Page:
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# Analytical (Window) Functions in SQL - Navigation Functions

Navigational functions are a category of window functions which are used to access values from rows that are different from the current row in an SQL table. There are many navigational functions such as LEAD, LAG, FIRST_VALUE, LAST_VALUE, NTH_VALUE etc. To better understand these functions, let's work with the following dataset:

Solar Panel Price (1 Watt) 1976-86

The above table contains the prices of solar panels (in dollars) over the years 1976 - 1986. It is quite apparent from the table that the prices went down heavily as the years passed making it extremely cheaper to harness solar power. Now, if we wished to compare previous year's price with the current price in each row, we can use LAG() function to access previous row's value and place it beside the current year's price in each row.

```SELECT Year, Price_Per_Watt as Price,
LAG(Price_Per_Watt) OVER(ORDER BY Year) AS Previous_Year_Price
FROM `solar_panel_price_per_watt` ```

In each row, we have previous row's 'Price' value as data for the new column Previous_Year_Price. The new column's value for the year 1976 has been left as NULL because 1976 is the first year and there's no row before that. Let us now calculate the percentage by which prices have fallen each year and arrange the table according to the years with highest drop in price, we can do so using the following query:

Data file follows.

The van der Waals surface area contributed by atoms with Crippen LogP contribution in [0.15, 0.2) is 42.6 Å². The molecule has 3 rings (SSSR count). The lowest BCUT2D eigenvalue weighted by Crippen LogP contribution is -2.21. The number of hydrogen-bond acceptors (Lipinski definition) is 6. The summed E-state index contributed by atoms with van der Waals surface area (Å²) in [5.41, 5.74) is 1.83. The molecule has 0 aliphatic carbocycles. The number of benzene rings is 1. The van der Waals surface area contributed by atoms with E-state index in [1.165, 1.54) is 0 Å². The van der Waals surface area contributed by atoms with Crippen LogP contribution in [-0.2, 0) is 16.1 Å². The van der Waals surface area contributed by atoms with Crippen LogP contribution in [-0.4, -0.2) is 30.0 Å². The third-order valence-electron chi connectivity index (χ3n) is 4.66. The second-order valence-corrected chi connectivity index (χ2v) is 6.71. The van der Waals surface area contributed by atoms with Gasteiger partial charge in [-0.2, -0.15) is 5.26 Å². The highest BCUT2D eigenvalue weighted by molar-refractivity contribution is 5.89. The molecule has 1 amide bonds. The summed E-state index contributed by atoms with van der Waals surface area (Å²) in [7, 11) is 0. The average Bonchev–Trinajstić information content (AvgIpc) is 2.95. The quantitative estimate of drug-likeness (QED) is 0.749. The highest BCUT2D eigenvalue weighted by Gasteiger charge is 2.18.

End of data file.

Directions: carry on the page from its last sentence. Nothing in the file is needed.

```SELECT Year, Price_Per_Watt as Price, LAG(Price_Per_Watt) OVER(ORDER BY Year) AS Previous_Year_Price,
CONCAT(ROUND(((Price_Per_Watt - LAG(Price_Per_Watt) OVER(ORDER BY Year))/LAG(Price_Per_Watt) OVER(ORDER BY Year))*100, 2), '%') AS Price_Reduction_Percentage
FROM `solar_panel_price_per_watt`
ORDER BY Price_Reduction_Percentage DESC```

Looking at the results, 1978 comes out on top as the year with the highest drop in prices followed by the year 1980. Positional functions are thus, extremely useful in comparing values in the current row with the values in rows below or above. While LAG() is used to access rows from above, LEAD() does the exact opposite - obtains values from rows below the current row.

```SELECT Year, Price_Per_Watt as Price,
LEAD(Price_Per_Watt) OVER(ORDER BY Year) AS Next_Year_Price
FROM `solar_panel_price_per_watt````

Here in each row, we have next row's 'Price' value as data for the new column Next_Year_Price. The new column's value for the year 1986 has been left as NULL because 1986 is the last year and there's no row after that.

Consider the following dataset:

No of Solar Panels Sold across 3 stores

The above dataset displays the sales information of 3 stores selling solar panels over a given year. Now if we wished to compare each store's sales with its previous quarter's sales, we can do so using the following query:

```SELECT *, LAG(Units_Sold , 1) OVER(PARTITION BY Store_ID ORDER BY Quarter) AS Units_Sold_Previous_Quarter
FROM `solar_panel_sales````